Baby Breaker Birth Announcements

Welcome back to Baby Breakerdom! This week's quest to uncover budding Rule Breakers finds a slippery slope to profits and a deal with plenty of bounce.

First up this week is SensorTran, a company that really ought be of interest to BP (NYSE: BP  ) . You know the story by now, right? On Aug. 6, BP was forced to shut down its Prudhoe Bay oilfield because of corrosion discovered in one of its pipelines. As a result, 400,000 barrels per day were suddenly removed from the U.S. supply, or roughly 8% of U.S. production.

But it was a disaster that may have been prevented with SensorTran's technology, which, according to its website, measures temperature "over the entire length of a critical asset." I understand if that sounds confusing. Here's how it works: SensorTran has a device that sends signals over common fiber optic lines. It's those signals that allow for calculating temperature and other key indicators of structural integrity.

Why fiber optic lines? Telecommunications firms long ago decided to use oil pipelines to host infrastructure. Doing so simply made practical and economic sense. Accordingly, fiber optic lines are in the unique position of being able to check almost every mile of active pipe in the U.S.; SensorTran merely wants to put that position to good use. At the very least, it seems more efficient than the X-ray and ultrasound samples BP has used to test pipe integrity.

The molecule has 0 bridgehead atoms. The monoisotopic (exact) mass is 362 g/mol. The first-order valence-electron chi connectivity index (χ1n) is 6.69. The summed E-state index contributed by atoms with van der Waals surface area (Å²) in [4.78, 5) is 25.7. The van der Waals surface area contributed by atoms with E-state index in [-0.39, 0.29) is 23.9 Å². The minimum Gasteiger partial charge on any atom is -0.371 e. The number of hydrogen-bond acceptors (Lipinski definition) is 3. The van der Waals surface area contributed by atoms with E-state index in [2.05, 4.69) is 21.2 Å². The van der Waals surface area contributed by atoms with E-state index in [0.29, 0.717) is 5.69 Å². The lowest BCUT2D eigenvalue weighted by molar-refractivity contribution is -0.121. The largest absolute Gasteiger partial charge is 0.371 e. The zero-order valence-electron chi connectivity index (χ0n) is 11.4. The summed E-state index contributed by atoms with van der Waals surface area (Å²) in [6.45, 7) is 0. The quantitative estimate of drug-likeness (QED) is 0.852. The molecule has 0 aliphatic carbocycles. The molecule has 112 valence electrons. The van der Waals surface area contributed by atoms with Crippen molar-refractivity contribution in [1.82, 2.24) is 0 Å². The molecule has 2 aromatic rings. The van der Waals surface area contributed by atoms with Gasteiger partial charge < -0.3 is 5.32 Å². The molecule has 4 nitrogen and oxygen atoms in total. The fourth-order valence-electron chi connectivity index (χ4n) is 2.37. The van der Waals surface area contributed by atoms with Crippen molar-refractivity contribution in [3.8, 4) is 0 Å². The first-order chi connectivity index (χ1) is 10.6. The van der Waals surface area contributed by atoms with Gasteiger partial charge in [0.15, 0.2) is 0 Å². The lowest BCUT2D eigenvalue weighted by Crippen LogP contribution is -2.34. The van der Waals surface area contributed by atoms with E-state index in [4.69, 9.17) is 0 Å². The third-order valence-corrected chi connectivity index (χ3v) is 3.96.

Investors have reacted to the news of Prudhoe Bay differently. Some current BP shareholders are suing the company, accusing it of negligence. Venture investors, on the other hand, are pouring money into SensorTran. VentureWire reports that the 10-year-old firm has received $5.5 million to complete a spin-off from parent Systems & Processes Engineering Corp. Financing was provided by Expansion Capital Partners, WHEB Ventures, and Stonehenge Capital.

Next up is Boingo Wireless, which on Wednesday raised $65 million in a third round of funding. Boingo is a Wi-Fi affiliate network covering 45,000 hot spots. Software, a subscription, and a password grants users wireless access in 76 countries and international territories.

Impressive, right? Sure it is. The problem is that practically everyone wants to be in the Wi-Fi business, and some, like Google (Nasdaq: GOOG  ) , want to make access free. But that still won't help business travelers much. Airports, lounges, coffeehouses, and similar locations tend to charge for wireless service. And they're the easiest locations to spot when you're on the road. Signing up for service each time at each location isn't that difficult, but it is annoying (believe me, I've done it), which is why I believe there's a market for Boingo's service.

That doesn't explain the size of the deal, though. I attribute that to management. Sky Dayton, founder of EarthLink (Nasdaq: ELNK  ) , founded Boingo in 2001 and remains its chairman today. It's a good bet the VCs backing Boingo know all about the billions he created at EarthLink by making life just a little easier for digital denizens. Like them, I'm inclined to believe he can do it again.

That's all for this week. See you back here next Friday when we continue the quest to find the next ultimate growth stock.

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Fool contributorTim Beyersdigs his Wi-Fi as much as his Starbucks. Tim didn't own shares in any of the companies mentioned in this story at the time of publication. Get the skinny on all the stocks he owns by checking Tim's Foolprofile. The Motley Fool'sdisclosure policyis smooth as silk.


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